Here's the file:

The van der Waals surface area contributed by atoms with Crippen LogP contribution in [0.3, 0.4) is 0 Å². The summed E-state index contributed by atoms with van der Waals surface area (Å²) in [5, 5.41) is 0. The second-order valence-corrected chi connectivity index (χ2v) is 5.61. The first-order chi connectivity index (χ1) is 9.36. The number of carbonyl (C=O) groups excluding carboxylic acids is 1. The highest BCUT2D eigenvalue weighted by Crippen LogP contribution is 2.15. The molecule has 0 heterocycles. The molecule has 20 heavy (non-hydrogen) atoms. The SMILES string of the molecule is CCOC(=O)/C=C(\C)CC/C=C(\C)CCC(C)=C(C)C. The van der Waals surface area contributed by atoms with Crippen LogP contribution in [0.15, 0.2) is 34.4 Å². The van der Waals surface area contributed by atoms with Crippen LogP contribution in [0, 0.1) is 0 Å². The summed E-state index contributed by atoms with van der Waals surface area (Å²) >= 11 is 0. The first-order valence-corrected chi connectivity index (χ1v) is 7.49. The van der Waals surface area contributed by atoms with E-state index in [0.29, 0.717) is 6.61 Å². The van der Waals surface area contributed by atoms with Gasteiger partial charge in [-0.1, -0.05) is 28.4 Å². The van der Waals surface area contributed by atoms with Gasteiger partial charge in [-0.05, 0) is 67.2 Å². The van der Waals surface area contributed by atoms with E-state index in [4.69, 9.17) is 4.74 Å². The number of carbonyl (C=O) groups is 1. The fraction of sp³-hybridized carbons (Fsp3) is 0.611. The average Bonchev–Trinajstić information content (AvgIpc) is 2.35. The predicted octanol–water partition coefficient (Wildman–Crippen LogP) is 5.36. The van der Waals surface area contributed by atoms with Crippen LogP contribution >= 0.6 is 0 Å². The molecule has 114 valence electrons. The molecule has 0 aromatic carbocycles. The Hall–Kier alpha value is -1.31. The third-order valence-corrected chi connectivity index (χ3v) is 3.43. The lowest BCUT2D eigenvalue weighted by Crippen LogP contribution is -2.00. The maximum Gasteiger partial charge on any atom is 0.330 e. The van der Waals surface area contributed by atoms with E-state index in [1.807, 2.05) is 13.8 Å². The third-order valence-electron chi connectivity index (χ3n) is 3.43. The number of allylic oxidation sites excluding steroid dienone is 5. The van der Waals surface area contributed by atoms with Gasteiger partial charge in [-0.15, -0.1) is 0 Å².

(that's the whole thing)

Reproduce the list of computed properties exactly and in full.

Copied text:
The van der Waals surface area contributed by atoms with Crippen LogP contribution in [0.3, 0.4) is 0 Å². The summed E-state index contributed by atoms with van der Waals surface area (Å²) in [5, 5.41) is 0. The second-order valence-corrected chi connectivity index (χ2v) is 5.61. The first-order chi connectivity index (χ1) is 9.36. The number of carbonyl (C=O) groups excluding carboxylic acids is 1. The highest BCUT2D eigenvalue weighted by Crippen LogP contribution is 2.15. The molecule has 0 heterocycles. The molecule has 20 heavy (non-hydrogen) atoms. The SMILES string of the molecule is CCOC(=O)/C=C(\C)CC/C=C(\C)CCC(C)=C(C)C. The van der Waals surface area contributed by atoms with Crippen LogP contribution in [0.15, 0.2) is 34.4 Å². The van der Waals surface area contributed by atoms with Crippen LogP contribution in [0, 0.1) is 0 Å². The summed E-state index contributed by atoms with van der Waals surface area (Å²) >= 11 is 0. The first-order valence-corrected chi connectivity index (χ1v) is 7.49. The van der Waals surface area contributed by atoms with E-state index in [0.29, 0.717) is 6.61 Å². The van der Waals surface area contributed by atoms with Gasteiger partial charge in [-0.1, -0.05) is 28.4 Å². The van der Waals surface area contributed by atoms with Gasteiger partial charge in [-0.05, 0) is 67.2 Å². The van der Waals surface area contributed by atoms with E-state index in [4.69, 9.17) is 4.74 Å². The number of carbonyl (C=O) groups is 1. The fraction of sp³-hybridized carbons (Fsp3) is 0.611. The average Bonchev–Trinajstić information content (AvgIpc) is 2.35. The predicted octanol–water partition coefficient (Wildman–Crippen LogP) is 5.36. The van der Waals surface area contributed by atoms with Crippen LogP contribution >= 0.6 is 0 Å². The molecule has 114 valence electrons. The molecule has 0 aromatic carbocycles. The Hall–Kier alpha value is -1.31. The third-order valence-corrected chi connectivity index (χ3v) is 3.43. The lowest BCUT2D eigenvalue weighted by Crippen LogP contribution is -2.00. The maximum Gasteiger partial charge on any atom is 0.330 e. The van der Waals surface area contributed by atoms with E-state index in [1.807, 2.05) is 13.8 Å². The third-order valence-electron chi connectivity index (χ3n) is 3.43. The number of allylic oxidation sites excluding steroid dienone is 5. The van der Waals surface area contributed by atoms with Gasteiger partial charge in [-0.15, -0.1) is 0 Å².